But we'll end up with a buyers market with all of us undercutting each other.
I think that glamping has already peaked and with the end of the pandemic and travel restrictions, foreign travel will soon once again become favoured and probably cheaper than UK holidays. Assuming that Brexit travel restrictions are themselves not too onerous and irksome to bother with.
 

db9go

Member
Arable Farmer
Location
Buckinghamshire
I think that glamping has already peaked and with the end of the pandemic and travel restrictions, foreign travel will soon once again become favoured and probably cheaper than UK holidays. Assuming that Brexit travel restrictions are themselves not too onerous and irksome to bother with.
And provided they still have money to spend now with inflation running at about 25/30%
 

Homesy

Member
Location
North West Devon
I’ve always used fertiliser and all other inputs at the highest efficiency possible. They are costs that have to balance with the value of output. Any that is not productively used comes directly out of my pocket and all the rubbish about farmers needing to be more ‘efficient’ grates and offends me.
If the fertiliser I don’t use this year results in less grass output it will directly result in less milk output from my farm, because it is unlikely to be an economic proposition to buy substitutes in to the farm to replace lost forage growth.

The UK Government is actually aiming for decreased UK farm food output anyway, because it plans to rewild large areas and finance companies are already buying large areas of land up in order to plant trees to offset energy and aviation industry carbon emissions. Food production is no longer even on their radar and they believe they will be able to import sufficient cheap food from the countries that they make trade deals with. That’s the only way they will get any trade deals with most countries because that is all they produce that they wish to export to us. If and when it is consistently available to export to us, which the UK has not considered seriously.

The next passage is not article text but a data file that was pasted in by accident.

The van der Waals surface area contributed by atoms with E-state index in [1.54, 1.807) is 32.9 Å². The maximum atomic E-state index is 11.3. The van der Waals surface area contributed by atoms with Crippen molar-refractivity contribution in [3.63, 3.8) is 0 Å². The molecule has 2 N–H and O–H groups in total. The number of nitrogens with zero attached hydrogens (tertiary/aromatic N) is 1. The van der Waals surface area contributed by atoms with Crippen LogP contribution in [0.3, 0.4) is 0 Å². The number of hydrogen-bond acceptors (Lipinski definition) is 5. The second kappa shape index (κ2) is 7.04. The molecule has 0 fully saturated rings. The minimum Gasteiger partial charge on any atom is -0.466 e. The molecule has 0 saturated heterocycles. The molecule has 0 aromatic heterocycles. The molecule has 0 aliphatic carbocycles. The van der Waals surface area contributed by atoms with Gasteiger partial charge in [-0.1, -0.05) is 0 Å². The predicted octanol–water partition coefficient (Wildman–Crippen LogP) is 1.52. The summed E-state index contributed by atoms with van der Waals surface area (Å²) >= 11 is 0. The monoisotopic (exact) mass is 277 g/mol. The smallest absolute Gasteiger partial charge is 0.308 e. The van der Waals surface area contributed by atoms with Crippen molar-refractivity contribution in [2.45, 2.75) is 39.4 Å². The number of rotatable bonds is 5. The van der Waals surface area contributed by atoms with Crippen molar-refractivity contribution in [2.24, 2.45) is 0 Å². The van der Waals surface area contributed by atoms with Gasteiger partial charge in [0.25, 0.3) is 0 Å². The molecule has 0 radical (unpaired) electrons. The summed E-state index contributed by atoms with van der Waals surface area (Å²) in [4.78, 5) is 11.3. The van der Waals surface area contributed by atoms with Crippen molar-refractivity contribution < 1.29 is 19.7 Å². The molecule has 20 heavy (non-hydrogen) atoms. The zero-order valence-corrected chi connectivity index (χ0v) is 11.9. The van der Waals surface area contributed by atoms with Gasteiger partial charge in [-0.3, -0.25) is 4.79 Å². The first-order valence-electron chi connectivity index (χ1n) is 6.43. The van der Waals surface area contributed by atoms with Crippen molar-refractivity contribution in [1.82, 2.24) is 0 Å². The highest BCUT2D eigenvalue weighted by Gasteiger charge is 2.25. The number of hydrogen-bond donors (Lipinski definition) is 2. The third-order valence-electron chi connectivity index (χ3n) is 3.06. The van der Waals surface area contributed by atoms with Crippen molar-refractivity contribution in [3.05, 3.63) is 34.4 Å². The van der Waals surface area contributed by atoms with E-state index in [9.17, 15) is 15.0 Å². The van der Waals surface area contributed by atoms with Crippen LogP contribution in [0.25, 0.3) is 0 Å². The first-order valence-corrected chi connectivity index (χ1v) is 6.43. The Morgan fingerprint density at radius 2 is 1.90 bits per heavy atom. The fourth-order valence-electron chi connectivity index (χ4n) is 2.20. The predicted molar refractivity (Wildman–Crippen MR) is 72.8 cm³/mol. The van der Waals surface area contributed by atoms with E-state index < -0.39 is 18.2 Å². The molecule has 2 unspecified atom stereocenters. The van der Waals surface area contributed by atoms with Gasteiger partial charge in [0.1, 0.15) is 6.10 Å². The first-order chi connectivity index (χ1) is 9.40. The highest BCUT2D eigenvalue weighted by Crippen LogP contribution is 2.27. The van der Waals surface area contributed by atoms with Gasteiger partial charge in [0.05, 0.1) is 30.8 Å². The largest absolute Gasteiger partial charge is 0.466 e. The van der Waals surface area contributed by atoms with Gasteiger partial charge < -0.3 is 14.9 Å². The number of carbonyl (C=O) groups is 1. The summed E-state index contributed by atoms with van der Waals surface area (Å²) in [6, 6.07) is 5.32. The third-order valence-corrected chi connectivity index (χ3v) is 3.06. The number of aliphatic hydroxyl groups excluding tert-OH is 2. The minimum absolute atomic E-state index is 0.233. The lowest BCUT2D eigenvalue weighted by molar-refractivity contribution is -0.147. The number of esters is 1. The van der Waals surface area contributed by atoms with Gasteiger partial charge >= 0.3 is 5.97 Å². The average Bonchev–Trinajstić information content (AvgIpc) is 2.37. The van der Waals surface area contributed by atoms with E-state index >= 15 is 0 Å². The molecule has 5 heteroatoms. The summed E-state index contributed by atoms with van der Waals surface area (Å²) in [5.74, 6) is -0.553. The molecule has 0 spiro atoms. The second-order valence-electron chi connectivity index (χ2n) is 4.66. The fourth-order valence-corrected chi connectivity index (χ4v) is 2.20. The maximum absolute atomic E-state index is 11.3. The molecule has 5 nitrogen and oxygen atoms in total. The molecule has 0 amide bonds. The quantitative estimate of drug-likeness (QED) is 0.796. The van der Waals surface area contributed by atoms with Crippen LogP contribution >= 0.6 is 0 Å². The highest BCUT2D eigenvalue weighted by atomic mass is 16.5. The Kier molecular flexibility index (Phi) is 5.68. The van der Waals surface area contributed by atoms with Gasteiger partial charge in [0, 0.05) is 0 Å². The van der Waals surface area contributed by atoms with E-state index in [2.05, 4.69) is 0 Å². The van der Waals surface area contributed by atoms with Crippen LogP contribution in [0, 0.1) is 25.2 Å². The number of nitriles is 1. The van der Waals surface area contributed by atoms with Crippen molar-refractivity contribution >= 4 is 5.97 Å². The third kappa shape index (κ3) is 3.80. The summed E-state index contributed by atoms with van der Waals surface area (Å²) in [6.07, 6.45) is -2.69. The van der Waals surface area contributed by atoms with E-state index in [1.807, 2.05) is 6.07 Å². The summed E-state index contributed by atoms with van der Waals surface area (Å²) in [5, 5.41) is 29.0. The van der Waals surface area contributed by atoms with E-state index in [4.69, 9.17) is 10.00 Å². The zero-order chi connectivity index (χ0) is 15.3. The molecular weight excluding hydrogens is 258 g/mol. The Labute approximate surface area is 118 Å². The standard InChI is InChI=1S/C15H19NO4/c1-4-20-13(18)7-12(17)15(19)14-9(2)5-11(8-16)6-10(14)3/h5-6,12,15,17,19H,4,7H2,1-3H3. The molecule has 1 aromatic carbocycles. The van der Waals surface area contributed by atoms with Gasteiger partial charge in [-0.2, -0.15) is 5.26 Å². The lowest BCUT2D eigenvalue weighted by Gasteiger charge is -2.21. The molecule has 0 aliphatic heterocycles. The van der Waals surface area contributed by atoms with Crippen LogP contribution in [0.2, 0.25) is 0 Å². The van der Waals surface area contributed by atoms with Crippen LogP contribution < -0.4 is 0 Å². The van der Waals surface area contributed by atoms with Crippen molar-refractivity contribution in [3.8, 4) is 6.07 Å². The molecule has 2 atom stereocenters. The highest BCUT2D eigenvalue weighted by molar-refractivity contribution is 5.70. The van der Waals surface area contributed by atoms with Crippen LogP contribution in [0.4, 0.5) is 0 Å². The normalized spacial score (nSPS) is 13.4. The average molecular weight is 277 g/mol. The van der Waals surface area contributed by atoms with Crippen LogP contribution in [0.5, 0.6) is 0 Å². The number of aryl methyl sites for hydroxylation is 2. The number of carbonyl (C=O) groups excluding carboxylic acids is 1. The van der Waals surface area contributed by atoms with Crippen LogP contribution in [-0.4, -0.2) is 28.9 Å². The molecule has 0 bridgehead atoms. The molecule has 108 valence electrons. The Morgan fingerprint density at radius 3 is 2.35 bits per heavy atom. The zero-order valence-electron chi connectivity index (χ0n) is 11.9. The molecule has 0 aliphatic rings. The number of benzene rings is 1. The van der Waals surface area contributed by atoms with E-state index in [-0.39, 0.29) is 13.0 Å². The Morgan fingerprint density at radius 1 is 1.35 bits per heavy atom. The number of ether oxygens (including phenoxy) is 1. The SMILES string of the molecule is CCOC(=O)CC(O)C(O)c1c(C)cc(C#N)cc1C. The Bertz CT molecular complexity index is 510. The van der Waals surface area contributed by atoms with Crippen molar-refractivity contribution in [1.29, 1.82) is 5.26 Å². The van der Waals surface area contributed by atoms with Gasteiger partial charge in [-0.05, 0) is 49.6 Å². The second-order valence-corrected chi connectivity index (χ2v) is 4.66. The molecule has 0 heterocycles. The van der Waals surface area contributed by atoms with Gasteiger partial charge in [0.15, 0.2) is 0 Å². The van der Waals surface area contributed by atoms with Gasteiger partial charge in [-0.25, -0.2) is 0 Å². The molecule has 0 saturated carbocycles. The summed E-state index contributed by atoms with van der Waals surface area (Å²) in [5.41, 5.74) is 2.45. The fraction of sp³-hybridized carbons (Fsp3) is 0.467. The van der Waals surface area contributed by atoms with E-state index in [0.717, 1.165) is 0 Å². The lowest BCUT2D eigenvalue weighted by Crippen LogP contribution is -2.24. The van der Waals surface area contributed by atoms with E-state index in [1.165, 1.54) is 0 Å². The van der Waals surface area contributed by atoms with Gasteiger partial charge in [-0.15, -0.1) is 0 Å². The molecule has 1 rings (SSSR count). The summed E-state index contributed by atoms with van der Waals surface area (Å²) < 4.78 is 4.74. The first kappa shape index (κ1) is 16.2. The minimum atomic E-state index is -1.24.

Either or which way, they are serious about getting rid of most cows and sheep from these isles. It then follows that wilderness and trees do not require any fertiliser applications whatsoever. Only a much enhanced fire service and the foreign exchange to pay for imports.
I used to think like that. However, the last 3 years I have cut my fertiliser usage back from 2 units/day/acre to 1.25. I no longer fertilise until after the first round of grazing and nothing after the beginning of July. Admittedly I don't turn out until mid March but I am heavily stocked on my platform at 2 cows/acre until I start drying off at the end of August. So long as we get the rain, I am not short of grass. I have little or no clover in the leys at the moment so hopefully, with that added, I can cut back further.
 

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Man fined £300 for bonfire-related waste offences

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Written by William Kellett from Agriland

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A man has pleaded guilty at Newtownards Magistrates’ Court to waste offences relating to a bonfire next to the electrical sub-station on the Circular Road in Newtownards, Co. Down.

Gareth Gill (51) of Abbot’s Walk, Newtownards pleaded guilty to two charges under the Waste and Contaminated Land (Northern Ireland) Order 1997, for which he was fined £150 each and ordered to pay a £15 offender’s levy

On June 25, 2018, PSNI officers went to Gill’s yard, where they found a large amount of waste consisting of scrap wood, pallets, carpet and underlay.

Discussion with Northern Ireland Environment Agency (NIEA) officers confirmed the site...